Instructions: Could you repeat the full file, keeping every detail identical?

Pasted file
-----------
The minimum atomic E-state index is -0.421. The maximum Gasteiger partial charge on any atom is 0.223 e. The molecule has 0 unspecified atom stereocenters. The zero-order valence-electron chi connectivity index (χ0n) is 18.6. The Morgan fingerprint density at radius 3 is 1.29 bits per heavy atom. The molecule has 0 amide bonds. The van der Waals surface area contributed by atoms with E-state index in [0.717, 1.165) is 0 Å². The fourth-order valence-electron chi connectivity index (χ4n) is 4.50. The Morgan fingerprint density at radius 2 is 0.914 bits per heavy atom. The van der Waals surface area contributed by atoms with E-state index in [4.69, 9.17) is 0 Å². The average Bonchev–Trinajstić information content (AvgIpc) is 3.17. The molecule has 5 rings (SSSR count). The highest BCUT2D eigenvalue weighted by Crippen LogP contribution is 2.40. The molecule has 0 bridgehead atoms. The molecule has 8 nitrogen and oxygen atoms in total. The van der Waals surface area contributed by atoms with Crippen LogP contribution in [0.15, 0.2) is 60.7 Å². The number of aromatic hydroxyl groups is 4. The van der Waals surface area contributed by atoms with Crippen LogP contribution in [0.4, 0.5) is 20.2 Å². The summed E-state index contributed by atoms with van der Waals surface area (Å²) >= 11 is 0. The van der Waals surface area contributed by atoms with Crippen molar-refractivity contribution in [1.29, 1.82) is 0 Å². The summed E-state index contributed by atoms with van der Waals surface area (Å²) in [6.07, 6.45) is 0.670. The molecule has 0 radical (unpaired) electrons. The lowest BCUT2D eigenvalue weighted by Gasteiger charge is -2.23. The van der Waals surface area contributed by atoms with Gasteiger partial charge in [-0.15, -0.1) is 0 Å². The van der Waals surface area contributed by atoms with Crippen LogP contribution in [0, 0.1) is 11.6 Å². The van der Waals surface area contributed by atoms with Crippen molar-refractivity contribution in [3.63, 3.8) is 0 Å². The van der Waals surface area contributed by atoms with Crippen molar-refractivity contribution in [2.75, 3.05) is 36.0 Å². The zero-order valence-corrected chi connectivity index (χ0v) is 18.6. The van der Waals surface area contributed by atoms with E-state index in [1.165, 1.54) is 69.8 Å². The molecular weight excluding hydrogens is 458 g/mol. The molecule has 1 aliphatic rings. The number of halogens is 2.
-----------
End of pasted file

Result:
The minimum atomic E-state index is -0.421. The maximum Gasteiger partial charge on any atom is 0.223 e. The molecule has 0 unspecified atom stereocenters. The zero-order valence-electron chi connectivity index (χ0n) is 18.6. The Morgan fingerprint density at radius 3 is 1.29 bits per heavy atom. The molecule has 0 amide bonds. The van der Waals surface area contributed by atoms with E-state index in [0.717, 1.165) is 0 Å². The fourth-order valence-electron chi connectivity index (χ4n) is 4.50. The Morgan fingerprint density at radius 2 is 0.914 bits per heavy atom. The van der Waals surface area contributed by atoms with E-state index in [4.69, 9.17) is 0 Å². The average Bonchev–Trinajstić information content (AvgIpc) is 3.17. The molecule has 5 rings (SSSR count). The highest BCUT2D eigenvalue weighted by Crippen LogP contribution is 2.40. The molecule has 0 bridgehead atoms. The molecule has 8 nitrogen and oxygen atoms in total. The van der Waals surface area contributed by atoms with Crippen LogP contribution in [0.15, 0.2) is 60.7 Å². The number of aromatic hydroxyl groups is 4. The van der Waals surface area contributed by atoms with Crippen LogP contribution in [0.4, 0.5) is 20.2 Å². The summed E-state index contributed by atoms with van der Waals surface area (Å²) >= 11 is 0. The van der Waals surface area contributed by atoms with Crippen molar-refractivity contribution in [1.29, 1.82) is 0 Å². The summed E-state index contributed by atoms with van der Waals surface area (Å²) in [6.07, 6.45) is 0.670. The molecule has 0 radical (unpaired) electrons. The lowest BCUT2D eigenvalue weighted by Gasteiger charge is -2.23. The van der Waals surface area contributed by atoms with Gasteiger partial charge in [-0.15, -0.1) is 0 Å². The van der Waals surface area contributed by atoms with Crippen LogP contribution in [0, 0.1) is 11.6 Å². The van der Waals surface area contributed by atoms with Crippen molar-refractivity contribution in [3.63, 3.8) is 0 Å². The van der Waals surface area contributed by atoms with Crippen molar-refractivity contribution in [2.75, 3.05) is 36.0 Å². The zero-order valence-corrected chi connectivity index (χ0v) is 18.6. The van der Waals surface area contributed by atoms with E-state index in [1.165, 1.54) is 69.8 Å². The molecular weight excluding hydrogens is 458 g/mol. The molecule has 1 aliphatic rings. The number of halogens is 2.